DEC 17, 2016 9:06 AM PST

New Earth-Orbiting Satellite Takes Insanely Clear Pictures of the World

WRITTEN BY: Anthony Bouchard

There’s a new Earth-orbiting Satellite in town, and its job is to take incredibly high-resolution and high-detail photographs of the world underneath it.

You’re probably thinking to yourself that we already have plenty of satellites that do this for the many mapping services of the world, such as Google Maps, and you’d be right, but the goal of this satellite, dubbed WorldView 4, is to provide the clearest photographs of Earth ever taken from the heavens above.

Just this month, WorldView 4 snapped an incredible photograph of the Yoyogi National Gymnasium in Shibuya, Tokyo, Japan from approximately 383 miles above the ground:

The first high-resolution image snapped by the WorldView 4 satellite.

Image Credit: DigitalGlobe 2016

You can see just how incredibly detailed the photograph is, and you can make out even some of the smallest objects on the ground. Yes, folks, that was taken via satellite, not from a helicopter or airplane.

The camera onboard the WorldView 4 satellite is called the SpaceView 110 and has a resolution of approximately 1 foot per pixel.

According to the WorldView 4 website, the satellite is going to be collecting 680,000 square kilometers of imagery data to its expanding library every single day.

"WorldView-4 features industry-leading resolution and location accuracy, which together unlock valuable information that enables critical decisions to be made with confidence. As part of the world’s most capable commercial imaging satellite constellation, WorldView-4 enhances global security and transparency, powers location-enabled applications and mapping services, supports the rapid response to global humanitarian crises, and much more," the company said in a statement.

That’s not to say that your internet mapping images are about to get this clear any time soon, but it shows that the imaging technology is certainly getting there.

Source: WorldView 4, Mashable

About the Author
  • Fascinated by scientific discoveries and media, Anthony found his way here at LabRoots, where he would be able to dabble in the two. Anthony is a technology junkie that has vast experience in computer systems and automobile mechanics, as opposite as those sound.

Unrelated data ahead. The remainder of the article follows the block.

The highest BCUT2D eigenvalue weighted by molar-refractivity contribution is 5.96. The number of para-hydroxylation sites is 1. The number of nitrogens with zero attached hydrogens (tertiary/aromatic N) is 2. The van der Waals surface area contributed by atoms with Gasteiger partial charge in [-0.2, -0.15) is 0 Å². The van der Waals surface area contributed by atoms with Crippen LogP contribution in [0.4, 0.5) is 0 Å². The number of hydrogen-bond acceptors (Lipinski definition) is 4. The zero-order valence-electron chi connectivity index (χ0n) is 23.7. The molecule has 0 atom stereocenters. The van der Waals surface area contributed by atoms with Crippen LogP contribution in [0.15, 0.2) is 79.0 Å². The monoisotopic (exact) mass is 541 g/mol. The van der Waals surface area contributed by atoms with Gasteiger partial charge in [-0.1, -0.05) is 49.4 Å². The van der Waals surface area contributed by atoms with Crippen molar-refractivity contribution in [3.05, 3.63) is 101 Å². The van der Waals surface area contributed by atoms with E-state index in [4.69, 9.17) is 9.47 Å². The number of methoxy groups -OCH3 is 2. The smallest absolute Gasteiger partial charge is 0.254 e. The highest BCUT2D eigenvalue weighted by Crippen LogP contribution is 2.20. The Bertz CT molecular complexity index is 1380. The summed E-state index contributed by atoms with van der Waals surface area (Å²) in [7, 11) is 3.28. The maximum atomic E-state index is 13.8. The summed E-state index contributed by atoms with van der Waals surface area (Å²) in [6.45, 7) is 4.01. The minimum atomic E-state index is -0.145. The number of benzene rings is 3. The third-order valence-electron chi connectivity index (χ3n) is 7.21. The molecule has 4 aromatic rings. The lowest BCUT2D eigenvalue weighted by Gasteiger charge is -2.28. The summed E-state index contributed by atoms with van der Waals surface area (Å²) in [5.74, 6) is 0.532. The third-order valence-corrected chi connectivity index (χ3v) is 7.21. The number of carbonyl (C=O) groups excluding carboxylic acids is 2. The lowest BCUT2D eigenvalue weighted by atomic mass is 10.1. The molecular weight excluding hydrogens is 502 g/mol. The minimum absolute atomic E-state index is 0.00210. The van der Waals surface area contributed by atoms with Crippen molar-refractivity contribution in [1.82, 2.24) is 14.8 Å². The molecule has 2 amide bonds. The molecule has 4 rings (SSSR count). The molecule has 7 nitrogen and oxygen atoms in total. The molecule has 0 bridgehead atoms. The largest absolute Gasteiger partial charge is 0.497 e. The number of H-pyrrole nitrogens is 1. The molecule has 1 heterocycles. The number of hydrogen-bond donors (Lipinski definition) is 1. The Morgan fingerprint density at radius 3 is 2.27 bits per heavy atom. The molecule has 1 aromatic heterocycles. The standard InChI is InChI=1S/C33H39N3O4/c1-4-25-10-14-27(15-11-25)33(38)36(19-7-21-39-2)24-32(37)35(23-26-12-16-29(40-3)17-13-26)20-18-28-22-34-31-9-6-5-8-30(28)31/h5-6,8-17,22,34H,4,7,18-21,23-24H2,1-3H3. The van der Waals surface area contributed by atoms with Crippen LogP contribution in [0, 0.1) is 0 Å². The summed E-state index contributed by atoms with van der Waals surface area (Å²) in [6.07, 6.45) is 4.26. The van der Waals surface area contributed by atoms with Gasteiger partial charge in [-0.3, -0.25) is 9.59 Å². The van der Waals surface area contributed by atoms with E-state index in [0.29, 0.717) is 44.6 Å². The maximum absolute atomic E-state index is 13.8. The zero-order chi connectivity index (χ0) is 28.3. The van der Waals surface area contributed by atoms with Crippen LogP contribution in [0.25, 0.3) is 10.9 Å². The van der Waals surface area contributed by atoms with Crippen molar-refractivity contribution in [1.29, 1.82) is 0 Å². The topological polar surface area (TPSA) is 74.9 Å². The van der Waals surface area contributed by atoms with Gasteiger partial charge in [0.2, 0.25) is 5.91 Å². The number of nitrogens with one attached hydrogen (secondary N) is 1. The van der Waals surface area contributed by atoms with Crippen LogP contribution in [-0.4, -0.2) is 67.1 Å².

You May Also Like
NOV 03, 2019
Space & Astronomy
NOV 03, 2019
Could the Successful Juno Mission See an Extension Beyond 2021?
The Juno mission, launched by NASA in 2011 to explore the fascinating Jovian system, finally arrived at its destination in 2016. Since then, the spacecraft...
JAN 19, 2020
Space & Astronomy
JAN 19, 2020
A Brief Summary of Everything We Know About Pluto
Pluto was once considered one of the solar system’s planets but was later downgraded to the status of ‘dwarf’ planet after several more s...
FEB 02, 2020
Space & Astronomy
FEB 02, 2020
NASA Officially Retires the Spitzer Space Telescope
NASA is always sending spacecraft into space to explore the universe around us; be it the close-proximity stellar neighborhood of our own solar system or o...
FEB 02, 2020
Space & Astronomy
FEB 02, 2020
Everything You Need to Know About Solar Orbiter
The Sun is something you see every day when you look up at the daytime sky, but despite residing right in plain sight, there’s still so much about th...
MAR 09, 2020
Space & Astronomy
MAR 09, 2020
What Dragonfly Will Do Upon Arriving At Titan
There’s so much happening by way of Martian exploration that it can be easy to forget all the other missions that are being deployed elsewhere in the...
MAR 15, 2020
Space & Astronomy
MAR 15, 2020
This Exoplanet Rains... Iron!?
Many of us take the Earth and its many ‘normal’ characteristics for granted, but there are so many exoplanets in the universe around us with th...
Loading Comments...